Later, I will be pulling up some old legume plants; it is the end of summer. We must be careful to save bean seeds for next season, so I will get some photos of the roots so you can see the nodules where these amazing nitrogen-fixation bacteria are so busily engaged in providing for your garden.
Have you got it? Capturing unavailable nitrogen from the atmosphere and making it available to our plants. Even if you do not have a vegetable garden, as such, it is not difficult to plant a few pole beans here and there, or a few peas between your flowers. The taste of organically grown veggies is without equal.
Growing green beans need a compost rich environment.
I have four compost heaps on the go; yes, we have a large African garden. Each year in the spring I'll grow a crop of bush beans in what is left of one of the piles of humus. Once we have reaped the crop, it is lush and prolific, then I just cover the bean plants, nitrogen fixation bacteria and all, to infect the new compost heap with these amazing little friendly bugs.
Do not swallow the claptrap that the banting folk are giving out that legumes are bad for you because of the starches; it is very low GI carbohydrate and does not produce a fattening insulin rush like donuts, delicious white rolls and potatoes do. If you are still unsure, find out more about the meaning of starch.
Find the links to those topics highlighted in bold by copying and pasting into the Site Search function in the navigation bar above.
GROWING BUTTERNUT SQUASH
I photographed these two butternuts this morning, the one in virgin soil and the other, the monster, at least double the size, growing where last year I grew peas. In fact, peas planted in a trench of compost. See the influence of the compost and the effect of nitrogen fixation by the bacteria in the roots of the peas? Growing Butternut Squash.
Fixation of nitrogen requires a great deal of energy.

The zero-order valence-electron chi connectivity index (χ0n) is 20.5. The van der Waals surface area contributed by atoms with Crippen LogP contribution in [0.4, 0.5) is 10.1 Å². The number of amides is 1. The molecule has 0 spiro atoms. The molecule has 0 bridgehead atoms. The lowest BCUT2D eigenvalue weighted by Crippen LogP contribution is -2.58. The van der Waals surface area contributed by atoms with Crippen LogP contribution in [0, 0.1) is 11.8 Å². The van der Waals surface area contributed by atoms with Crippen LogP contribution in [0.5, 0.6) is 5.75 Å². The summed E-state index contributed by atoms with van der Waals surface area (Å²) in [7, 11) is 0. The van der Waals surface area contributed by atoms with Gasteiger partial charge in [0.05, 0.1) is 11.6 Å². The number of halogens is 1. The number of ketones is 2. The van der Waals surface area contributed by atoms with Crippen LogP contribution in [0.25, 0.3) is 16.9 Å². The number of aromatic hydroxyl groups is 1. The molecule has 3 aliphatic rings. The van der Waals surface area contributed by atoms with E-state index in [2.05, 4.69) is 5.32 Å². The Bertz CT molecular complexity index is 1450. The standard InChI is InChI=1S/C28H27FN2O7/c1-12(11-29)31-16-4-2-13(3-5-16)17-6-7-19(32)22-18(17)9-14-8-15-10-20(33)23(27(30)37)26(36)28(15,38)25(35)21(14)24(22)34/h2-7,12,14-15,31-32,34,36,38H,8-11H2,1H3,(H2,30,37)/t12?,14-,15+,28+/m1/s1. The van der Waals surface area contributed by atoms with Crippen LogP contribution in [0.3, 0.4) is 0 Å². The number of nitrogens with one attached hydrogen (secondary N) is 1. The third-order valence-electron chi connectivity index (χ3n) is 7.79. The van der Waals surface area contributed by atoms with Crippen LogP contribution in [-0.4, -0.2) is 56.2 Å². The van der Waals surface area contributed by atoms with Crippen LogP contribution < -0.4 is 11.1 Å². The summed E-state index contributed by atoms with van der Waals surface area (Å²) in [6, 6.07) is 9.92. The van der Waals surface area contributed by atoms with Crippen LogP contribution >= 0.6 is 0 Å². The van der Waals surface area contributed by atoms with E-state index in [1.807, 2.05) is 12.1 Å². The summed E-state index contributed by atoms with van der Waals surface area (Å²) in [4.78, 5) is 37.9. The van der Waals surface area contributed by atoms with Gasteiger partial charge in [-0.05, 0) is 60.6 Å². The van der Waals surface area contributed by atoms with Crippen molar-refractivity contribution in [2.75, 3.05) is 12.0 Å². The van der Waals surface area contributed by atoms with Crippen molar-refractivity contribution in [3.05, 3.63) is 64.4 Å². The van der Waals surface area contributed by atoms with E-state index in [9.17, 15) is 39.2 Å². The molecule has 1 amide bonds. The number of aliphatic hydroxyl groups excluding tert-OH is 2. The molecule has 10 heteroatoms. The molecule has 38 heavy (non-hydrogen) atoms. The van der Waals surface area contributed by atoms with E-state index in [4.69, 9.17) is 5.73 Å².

These amazingly little bacteria get that energy from the aerobic respiration that provides it for an enzyme called nitrogenase; it converts the gas from the air to ammonia.
Mankind gets that energy in the main from power stations that provide the large amount of electricity required to manufacture nitrogenous fertilizers.
We are of course slowly but surely running out of fossil fuels. One day all of agriculture will rely on biological nitrogen fixation for our food, just like plants have done for billions of years before the arrival of man. Real progress goes backwards sometimes.
Thought of starting to get some of your electricity from solar power energy? I, Bernard Preston, am typing this page in the early hours before dawn on my Apple computer and a 3 watt LED light entirely powered by the sun. Sixteen photo-voltaic panels convert solar energy into electricity stored in four large batteries.
I am trying in some small way to ape those nitrogen fixation bacteria; shall we call it solar fixation? Helping to sustain the planet so that our children will still have a place to live once the world's fossil fuels have run out.
Join me in becoming a environmental freak and being consumed by the need for plenty of energy and vitality, and leaving a wonderful legacy to your offspring.
Bernard Preston's books are for all those who are enjoying this site; in part it is your way of thanking me for the huge number of hours going into teaching about choice foods, harnessing the energy from the sun and harvesting the rain. But in part they are spanking good reads. There are free chapters to whet your appetite.
The early morning light is starting to filter through to the PV panels that are now registering 36 watts, enough for a dozen LED lights, but not of course sufficient for my Mac which uses 150W; for that I will have to wait another hour for more intense sunshine.
But the batteries are registering 72 percent charged, so I still have enough electrical power, and a cup of coffee will provide me with the energy to start the editing of Book III of my latest trilogy. The Return of Klein-Jan is complete, but needs a good deal of work, the painful part of being a writer. Update; it is now complete.
Read Books I (The Bostonians) and II (Peter's kids). They are only 99c each; and now Book III (The Return).
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Update 1: It is now 8am, and the PV panels are now producing 900 watts, and my Mac is using only 150W. The rest goes into the batteries for storage. Quite soon she who must be obeyed will be starting the bread-maker for our solar bread. That draws 600W, but only intermittently for 50 mins, and by then the sun will be yielding nearly 3kW to our solar panels. More about that on another page. The long and the short of it: there is plenty of energy from the sun if you have the wherewithall to collect it and solar fixate the sun's energy.
Update 2: Sheer greed, those four little panels have grown to fourteen PV panels, enough to produce a steady 2.2kW during the day, peaking over 3kW. Solar fixation. 8am and I have 900W of energy charging the batteries, baking the bread, powering the coffee machine...
NITROGEN FIXATION BACTERIA